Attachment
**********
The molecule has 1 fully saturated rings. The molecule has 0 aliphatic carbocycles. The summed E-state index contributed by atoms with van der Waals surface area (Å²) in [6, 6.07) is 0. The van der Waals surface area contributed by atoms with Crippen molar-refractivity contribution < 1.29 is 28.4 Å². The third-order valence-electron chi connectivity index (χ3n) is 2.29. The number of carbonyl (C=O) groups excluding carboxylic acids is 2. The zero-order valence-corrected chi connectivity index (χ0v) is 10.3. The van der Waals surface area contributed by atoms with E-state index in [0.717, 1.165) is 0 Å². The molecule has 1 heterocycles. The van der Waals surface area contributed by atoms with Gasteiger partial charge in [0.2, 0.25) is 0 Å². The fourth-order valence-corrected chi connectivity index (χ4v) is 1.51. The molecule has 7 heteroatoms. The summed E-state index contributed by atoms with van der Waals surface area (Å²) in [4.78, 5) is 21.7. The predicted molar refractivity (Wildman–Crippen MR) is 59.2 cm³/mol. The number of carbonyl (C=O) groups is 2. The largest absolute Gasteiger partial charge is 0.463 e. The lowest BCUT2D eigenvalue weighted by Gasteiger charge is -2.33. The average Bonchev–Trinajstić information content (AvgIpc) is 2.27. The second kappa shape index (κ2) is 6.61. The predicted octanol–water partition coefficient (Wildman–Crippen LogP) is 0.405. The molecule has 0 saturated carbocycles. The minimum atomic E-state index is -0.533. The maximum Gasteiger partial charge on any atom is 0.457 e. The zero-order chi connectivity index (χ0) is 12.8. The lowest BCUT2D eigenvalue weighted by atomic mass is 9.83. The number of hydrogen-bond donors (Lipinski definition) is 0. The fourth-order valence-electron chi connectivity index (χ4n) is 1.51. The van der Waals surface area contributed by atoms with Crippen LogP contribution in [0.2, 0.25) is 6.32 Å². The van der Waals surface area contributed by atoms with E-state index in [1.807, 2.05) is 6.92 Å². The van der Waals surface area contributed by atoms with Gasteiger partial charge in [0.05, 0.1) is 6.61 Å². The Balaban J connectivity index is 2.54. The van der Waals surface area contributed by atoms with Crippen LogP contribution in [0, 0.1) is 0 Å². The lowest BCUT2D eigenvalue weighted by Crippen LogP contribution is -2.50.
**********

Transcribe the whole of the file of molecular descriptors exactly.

The molecule has 1 fully saturated rings. The molecule has 0 aliphatic carbocycles. The summed E-state index contributed by atoms with van der Waals surface area (Å²) in [6, 6.07) is 0. The van der Waals surface area contributed by atoms with Crippen molar-refractivity contribution < 1.29 is 28.4 Å². The third-order valence-electron chi connectivity index (χ3n) is 2.29. The number of carbonyl (C=O) groups excluding carboxylic acids is 2. The zero-order valence-corrected chi connectivity index (χ0v) is 10.3. The van der Waals surface area contributed by atoms with E-state index in [0.717, 1.165) is 0 Å². The molecule has 1 heterocycles. The van der Waals surface area contributed by atoms with Gasteiger partial charge in [0.2, 0.25) is 0 Å². The fourth-order valence-corrected chi connectivity index (χ4v) is 1.51. The molecule has 7 heteroatoms. The summed E-state index contributed by atoms with van der Waals surface area (Å²) in [4.78, 5) is 21.7. The predicted molar refractivity (Wildman–Crippen MR) is 59.2 cm³/mol. The number of carbonyl (C=O) groups is 2. The largest absolute Gasteiger partial charge is 0.463 e. The lowest BCUT2D eigenvalue weighted by Gasteiger charge is -2.33. The average Bonchev–Trinajstić information content (AvgIpc) is 2.27. The second kappa shape index (κ2) is 6.61. The predicted octanol–water partition coefficient (Wildman–Crippen LogP) is 0.405. The molecule has 0 saturated carbocycles. The minimum atomic E-state index is -0.533. The maximum Gasteiger partial charge on any atom is 0.457 e. The zero-order chi connectivity index (χ0) is 12.8. The lowest BCUT2D eigenvalue weighted by atomic mass is 9.83. The number of hydrogen-bond donors (Lipinski definition) is 0. The fourth-order valence-electron chi connectivity index (χ4n) is 1.51. The van der Waals surface area contributed by atoms with Crippen LogP contribution in [0.2, 0.25) is 6.32 Å². The van der Waals surface area contributed by atoms with E-state index in [1.807, 2.05) is 6.92 Å². The van der Waals surface area contributed by atoms with Gasteiger partial charge in [0.05, 0.1) is 6.61 Å². The Balaban J connectivity index is 2.54. The van der Waals surface area contributed by atoms with Crippen LogP contribution in [0, 0.1) is 0 Å². The lowest BCUT2D eigenvalue weighted by Crippen LogP contribution is -2.50.